Now that April has rolled around, Pesach (Passover) 2019 is right around the corner. In honor of the holiday, and because I’ve got WAY too much time on my hands (anyone looking for a real estate, finance, or Jewish contractor?!), I thought it’d be fun to shed some light on a few of my favorite myths and misconceptions related to Pesach.
Before I begin, I should mention I approach my Judaism from a critically minded angle, and in no way am I trying to challenge anyone’s beliefs or traditions. That said, don’t even get me started on the historical veracity of the Pesach (in truth, it’s a way cooler story than splitting the Red Sea, but SPOILER ALERT).
Pesach means Passover in Hebrew
Let’s start with an odd one – The notion that Pesach (פסח) is the Hebrew word for Passover. In actuality (Pesach also refers to the animal sacrifice that was burnt in offering to the Jewish god, YHVH, during this holiday in the ancient temple. That said, the Hebrew word Pesach only appears a few times in the Torah, and the direct meaning is uncertain with some translators preferring the term “have compassion for.” This one is definitely worth a Google.
Moses Split the Red Sea
Staying on the topic of language, let’s discuss the central miracle of the Pesach story – the splitting of the Red Sea. If you know anything about geography, then you know the Red Sea is 1. a huge body of water; and 2. it is located on the southern tip of Israel in modern Eilat, also having shores in Jordan and the Sinai Peninsula, part of modern Egypt. This doesn’t make any narrative sense within the storyline of the Exodus, because the body of water is too far away. It is generally understood that at one point, a mistranslation took place which dropped an “e” and this propagated throughout the Western world. Moses “actually” split the Reed Sea in the story, which makes more sense if you imagine Moses miraculously making a path through a shallow marsh-like area to safety.
I could go down a DEEP rabbit hole on the historical veracity of the Exodus story (and the origins of our ancestral tribe the Hebrews), but that is a story for another day.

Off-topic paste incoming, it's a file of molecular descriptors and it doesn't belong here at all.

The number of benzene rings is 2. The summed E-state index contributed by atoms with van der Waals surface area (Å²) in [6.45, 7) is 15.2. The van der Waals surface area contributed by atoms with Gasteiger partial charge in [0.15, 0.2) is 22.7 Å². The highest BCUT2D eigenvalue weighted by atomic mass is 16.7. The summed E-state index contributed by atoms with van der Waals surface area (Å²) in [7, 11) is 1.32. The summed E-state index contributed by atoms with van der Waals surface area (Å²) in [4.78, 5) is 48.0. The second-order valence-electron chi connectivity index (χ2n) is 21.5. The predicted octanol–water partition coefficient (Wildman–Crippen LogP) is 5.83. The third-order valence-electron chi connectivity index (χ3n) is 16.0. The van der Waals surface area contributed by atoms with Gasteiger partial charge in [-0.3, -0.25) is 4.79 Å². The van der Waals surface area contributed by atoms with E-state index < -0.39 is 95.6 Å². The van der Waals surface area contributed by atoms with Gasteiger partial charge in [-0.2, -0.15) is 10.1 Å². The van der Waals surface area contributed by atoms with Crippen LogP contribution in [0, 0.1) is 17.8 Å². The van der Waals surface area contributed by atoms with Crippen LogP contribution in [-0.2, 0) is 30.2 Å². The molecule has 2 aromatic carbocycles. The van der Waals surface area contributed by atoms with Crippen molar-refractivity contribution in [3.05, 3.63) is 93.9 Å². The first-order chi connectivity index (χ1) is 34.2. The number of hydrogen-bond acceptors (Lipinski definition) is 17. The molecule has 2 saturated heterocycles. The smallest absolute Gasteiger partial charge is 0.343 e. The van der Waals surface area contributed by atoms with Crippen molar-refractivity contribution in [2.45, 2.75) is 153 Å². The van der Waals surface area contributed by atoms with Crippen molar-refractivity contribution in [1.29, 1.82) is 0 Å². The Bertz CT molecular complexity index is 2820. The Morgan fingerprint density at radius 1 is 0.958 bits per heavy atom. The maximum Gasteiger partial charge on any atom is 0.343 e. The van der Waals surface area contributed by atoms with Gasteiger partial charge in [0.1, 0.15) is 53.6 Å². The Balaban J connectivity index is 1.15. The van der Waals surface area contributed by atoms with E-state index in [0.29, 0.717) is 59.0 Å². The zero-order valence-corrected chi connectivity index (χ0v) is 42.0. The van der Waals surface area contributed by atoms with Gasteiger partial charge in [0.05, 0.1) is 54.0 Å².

Another easy one, so we won’t waste any time. They aren’t questions, they are four answers to a single question – “Why is this night different?” Look it up.
Matzah isn’t what we eat today
This is a new one for me too, but always something I assumed. We always ask ourselves, does unleavened have to mean tasteless cracker? This cannot possibly be what the Torah is describing – again, it doesn’t even make narrative sense within the context of the story. Matzah in its current form is a result of years of addition Talmudic laws and interpretations of that law with additional regulations based on those interpretations. It was probably closer to bad pita bread.
Some (probably most) Jews eat rice, corn, and other items “forbidden” by Ashkenazi minhag (tradition), and it’s because the origin of this tradition isn’t that the items themselves aren’t kosher for Pesach. Instead, it’s because once upon a time, folks would bring their own shovels to the market and the fear was that unkosher items could get mixed into the rice, corn, etc. due to the placement of those items in typical markets. Probably overkill then, but definitely now.
Moses is only mentioned once in the Haggadah
What we today think of as a Haggadah is the result of thousands of years of editing beginning as early as about 200 CE. However, the structure for the Haggadah as we know it was codified in the 11th century. Throughout our history, the Rabbis have at times made a habit of minimizing human influence within holidays, and preferred to focus on God’s miracles and actions. Many traditional Haggadot today maintain this downplay of Moses, but most (especially the stick-puppet one Haggadah that I grew up with) highlight Moses as well as many of the others.
Last Supper Wasn’t a Seder
Many people like to believe that the famous Last Supper of Jesus was a Seder. History tells us this is impossible. Ignoring the narrative within the Christian Gospel, we just learned that the Haggadah wasn’t fully codified until the 11th century. Well, it wasn’t even developed as an idea until after the destruction of the 2nd Temple, long after Jesus’ time.
Orange on the Seder Plate
This one has a ton of mystery, and folks have many different reasons for participating in this tradition. Most of them are awesome reasons, and you can read more about those here. However, the main takeaway here is that, like many things in Judaism, there is no one answer to where this one came from and it is open to interpretation.
I hope you enjoyed these bits of trivia, and if you did, please let TC Jewfolk know and I’ll get cracking on dispelling some misconceptions from other areas of our collective Jewish memory.
Charley Smith served the Minneapolis and Saint Paul Jewish Federations by developing their platform for reaching young adults and millennials, YALA. Today he lives in Miami with his partner, Shaked, and their dog Gever. Charley continues his work with the Federations today managing Honeymoon Israel, Birthright Israel, and the local cohort of the 248Community Action Network.